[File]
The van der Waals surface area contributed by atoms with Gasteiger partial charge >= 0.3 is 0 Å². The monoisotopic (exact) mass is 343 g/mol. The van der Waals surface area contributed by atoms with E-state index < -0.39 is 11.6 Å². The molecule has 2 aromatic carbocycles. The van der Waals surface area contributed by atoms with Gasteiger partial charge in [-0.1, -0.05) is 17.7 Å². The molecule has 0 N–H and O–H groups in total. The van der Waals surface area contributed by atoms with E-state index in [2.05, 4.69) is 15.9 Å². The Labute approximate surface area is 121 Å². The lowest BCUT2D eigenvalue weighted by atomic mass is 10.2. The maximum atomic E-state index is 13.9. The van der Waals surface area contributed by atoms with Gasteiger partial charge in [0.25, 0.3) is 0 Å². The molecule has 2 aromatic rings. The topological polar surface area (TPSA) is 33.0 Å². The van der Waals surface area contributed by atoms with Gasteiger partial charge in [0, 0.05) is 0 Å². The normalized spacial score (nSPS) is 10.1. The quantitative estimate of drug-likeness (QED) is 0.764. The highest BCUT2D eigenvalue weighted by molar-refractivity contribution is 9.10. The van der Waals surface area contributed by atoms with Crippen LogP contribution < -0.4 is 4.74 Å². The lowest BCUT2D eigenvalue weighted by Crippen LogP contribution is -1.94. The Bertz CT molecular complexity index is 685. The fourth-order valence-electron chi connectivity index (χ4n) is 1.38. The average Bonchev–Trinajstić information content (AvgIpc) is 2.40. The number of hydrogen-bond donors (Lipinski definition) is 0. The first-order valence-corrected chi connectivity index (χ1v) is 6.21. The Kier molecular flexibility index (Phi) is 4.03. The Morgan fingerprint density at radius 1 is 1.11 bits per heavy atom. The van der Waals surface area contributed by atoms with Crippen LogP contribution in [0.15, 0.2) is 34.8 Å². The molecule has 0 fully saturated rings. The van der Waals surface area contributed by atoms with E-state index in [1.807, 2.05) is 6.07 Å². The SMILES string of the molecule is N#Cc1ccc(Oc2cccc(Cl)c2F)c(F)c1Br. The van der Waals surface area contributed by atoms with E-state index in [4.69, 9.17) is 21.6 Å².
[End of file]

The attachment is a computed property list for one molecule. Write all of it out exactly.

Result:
The van der Waals surface area contributed by atoms with Gasteiger partial charge >= 0.3 is 0 Å². The monoisotopic (exact) mass is 343 g/mol. The van der Waals surface area contributed by atoms with E-state index < -0.39 is 11.6 Å². The molecule has 2 aromatic carbocycles. The van der Waals surface area contributed by atoms with Gasteiger partial charge in [-0.1, -0.05) is 17.7 Å². The molecule has 0 N–H and O–H groups in total. The van der Waals surface area contributed by atoms with E-state index in [2.05, 4.69) is 15.9 Å². The Labute approximate surface area is 121 Å². The lowest BCUT2D eigenvalue weighted by atomic mass is 10.2. The maximum atomic E-state index is 13.9. The van der Waals surface area contributed by atoms with Gasteiger partial charge in [0.25, 0.3) is 0 Å². The molecule has 2 aromatic rings. The topological polar surface area (TPSA) is 33.0 Å². The van der Waals surface area contributed by atoms with Gasteiger partial charge in [0, 0.05) is 0 Å². The normalized spacial score (nSPS) is 10.1. The quantitative estimate of drug-likeness (QED) is 0.764. The highest BCUT2D eigenvalue weighted by molar-refractivity contribution is 9.10. The van der Waals surface area contributed by atoms with Crippen LogP contribution < -0.4 is 4.74 Å². The lowest BCUT2D eigenvalue weighted by Crippen LogP contribution is -1.94. The Bertz CT molecular complexity index is 685. The fourth-order valence-electron chi connectivity index (χ4n) is 1.38. The average Bonchev–Trinajstić information content (AvgIpc) is 2.40. The number of hydrogen-bond donors (Lipinski definition) is 0. The first-order valence-corrected chi connectivity index (χ1v) is 6.21. The Kier molecular flexibility index (Phi) is 4.03. The Morgan fingerprint density at radius 1 is 1.11 bits per heavy atom. The van der Waals surface area contributed by atoms with Crippen LogP contribution in [0.15, 0.2) is 34.8 Å². The molecule has 0 fully saturated rings. The van der Waals surface area contributed by atoms with E-state index in [1.807, 2.05) is 6.07 Å². The SMILES string of the molecule is N#Cc1ccc(Oc2cccc(Cl)c2F)c(F)c1Br. The van der Waals surface area contributed by atoms with E-state index in [4.69, 9.17) is 21.6 Å².